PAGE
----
As you're likely to realize soon if you haven't already, a dollar doesn't go as far as it used to. That could make retirement a tricky time for some underfunded investors, and Social Security checks probably aren't (or won't be) big enough to be a game-changer either. It's not inconceivable you'll need to rethink your retirement plans sooner or later if you want to pay all your bills as well as have a little fun later in life.
To this end, here's a rundown of five ways to generate cash you can live on in your golden years, from the most obvious to the least obvious. The last two are particularly unusual, yet still worth considering.
Painfully obvious: Dividends
You may have spent the better part of your life investing for growth, not looking for income -- cash -- while you did. Your paycheck likely covered your recurring expenses and perhaps even served as the seed money for your retirement stash.
Living on profits stemming from capital appreciation of growth stocks, however, is a famously bad idea. You may need to free up some cash by selling stock at the worst possible time, getting out of a stock at a loss before it's had a chance to recover. For perspective, a bunch of growth portfolios are now worth 20% less than they were just a few months back.
The solution to the conundrum is obvious: less growth, more dividends. Even when their prices are upended, a good dividend stock's payout is actually quite reliable.
For perspective, the average S&P 500 stock that pays a meaningful dividend is currently paying out about 2% of its value.
Not surprising: Working
It's not what most current and future retirees were planning. The fact is, however, many of us may be going back to work later in life if we haven't yet. Think tank Rand Corporation reckons around 40% of employees in the United States that are 65 years of age or older actually retired at one point but reentered the workforce. That's roughly 10 million workers, or nearly one-fifth of that demographic.
There's one important rule to know if you're at this age but already collecting Social Security checks. That is, if you earn enough at a job, Social Security will reduce your monthly benefit. For 2022, every $2 above annual earnings of $19,560 lowers your monthly check by $1. It may still be well worth it though, especially since you can earn back some of those Social Security benefits reduced by working.
Makes enough sense: Rental property
Obviously, being a landlord requires you to own real estate you yourself don't need to live in. If you don't own a second residence to rent out, move on to the next retirement income idea.
If you do have a second home or half of a duplex though, now's a great time to monetize it. Rental rates are sky-high rate now due to a housing shortage that isn't likely to abate anytime soon. Market research outfit RSM suggests the United States needs about 3.5 million more homes that it currently has to achieve market stability. Moreover, the country will need to be build 1.7 million new houses per year through 2030 to fully keep up with demand growth. That's an incredibly tall order, boding well for anyone with homes to rent in the meantime.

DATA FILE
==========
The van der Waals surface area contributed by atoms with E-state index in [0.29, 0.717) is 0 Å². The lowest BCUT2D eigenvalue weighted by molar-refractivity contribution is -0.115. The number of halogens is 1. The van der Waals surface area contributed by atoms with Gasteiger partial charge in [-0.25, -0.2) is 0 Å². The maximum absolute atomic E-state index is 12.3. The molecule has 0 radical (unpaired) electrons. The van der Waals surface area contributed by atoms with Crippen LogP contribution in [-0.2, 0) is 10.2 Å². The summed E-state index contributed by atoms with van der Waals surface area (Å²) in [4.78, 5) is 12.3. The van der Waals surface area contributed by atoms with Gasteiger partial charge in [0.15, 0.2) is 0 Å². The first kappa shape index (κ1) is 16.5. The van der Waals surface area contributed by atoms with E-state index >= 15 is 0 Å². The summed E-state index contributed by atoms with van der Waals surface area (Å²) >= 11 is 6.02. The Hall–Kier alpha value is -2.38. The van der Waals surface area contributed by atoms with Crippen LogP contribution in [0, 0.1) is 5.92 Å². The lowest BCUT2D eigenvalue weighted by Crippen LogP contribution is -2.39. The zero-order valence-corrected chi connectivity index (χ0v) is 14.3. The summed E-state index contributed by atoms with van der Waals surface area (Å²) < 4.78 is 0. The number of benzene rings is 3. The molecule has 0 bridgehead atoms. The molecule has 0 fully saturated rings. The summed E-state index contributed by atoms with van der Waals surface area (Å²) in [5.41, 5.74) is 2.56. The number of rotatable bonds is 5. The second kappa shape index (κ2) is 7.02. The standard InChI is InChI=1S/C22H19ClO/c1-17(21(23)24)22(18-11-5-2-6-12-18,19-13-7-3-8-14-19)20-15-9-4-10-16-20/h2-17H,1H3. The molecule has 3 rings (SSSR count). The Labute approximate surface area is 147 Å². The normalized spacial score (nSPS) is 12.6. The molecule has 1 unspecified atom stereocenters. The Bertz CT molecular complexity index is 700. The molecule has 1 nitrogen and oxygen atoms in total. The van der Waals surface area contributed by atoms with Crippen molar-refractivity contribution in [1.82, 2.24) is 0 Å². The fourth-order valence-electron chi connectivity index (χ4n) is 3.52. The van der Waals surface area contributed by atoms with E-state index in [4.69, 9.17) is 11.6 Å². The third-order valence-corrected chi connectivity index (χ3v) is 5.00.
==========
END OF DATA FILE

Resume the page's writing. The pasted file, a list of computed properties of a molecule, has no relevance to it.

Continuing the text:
Crazy enough to work: Flipping stuff
If you're not familiar, "flipping" is a slang term referencing the act of buying something secondhand for the purpose of quickly reselling it at a higher price -- you keep the difference. And you can flip anything. Furniture, toys, consumer electronics, and antiques are just some of the markets where buyers and sellers value convenience more than money.
It sounds crazy at first, but plenty of people are not only making money doing it, but having fun while they're doing it. Reported incomes range from a few hundred to a few thousand dollars per month.
Flipping requires a couple of things. First, it requires a keen awareness of what something is worth. If you know nothing about tools, buying and selling power drills isn't going to be your thing; stick with the goods you know about.
Second, flipping requires a way to buy the goods and a means of reselling them. Yard sales and thrift stores are often go-to sources for inventory, while online marketplaces tend to be the best way of selling those items at the best price. Sometimes simply listing and being willing to ship something is worth a fortune.
That being said, start small and learn the nuances of this hustle before aiming for bigger profits.
Yes, it's actually a thing: Renting out your car
Finally, if you're willing to let someone else drive it, there are people out there that would rather rent your car than rent one from a conventional auto rental venue. Personal car-rental service HyreCar reports you can make as much as $9,000 per year for doing so, assuming you sign-on with one of the several apps that connect would-be drivers with car owners that don't always need access to their automobile.
The idea isn't without its obvious risks and worries. First, your insurance company may or may not like the idea of covering a vehicle being regularly driven by a variety of people for commercial reasons even though these other drivers are supposed to be insured. So, be sure to discuss the matter with a qualified insurance agent first. It also puts wear and tear on your automobile that wouldn't otherwise chip away at its resale value. Think carefully before taking this plunge.
If you're comfortable with the terms being offered by a reputable peer-to-peer car rental platform though, there's money to be made with the strange business model.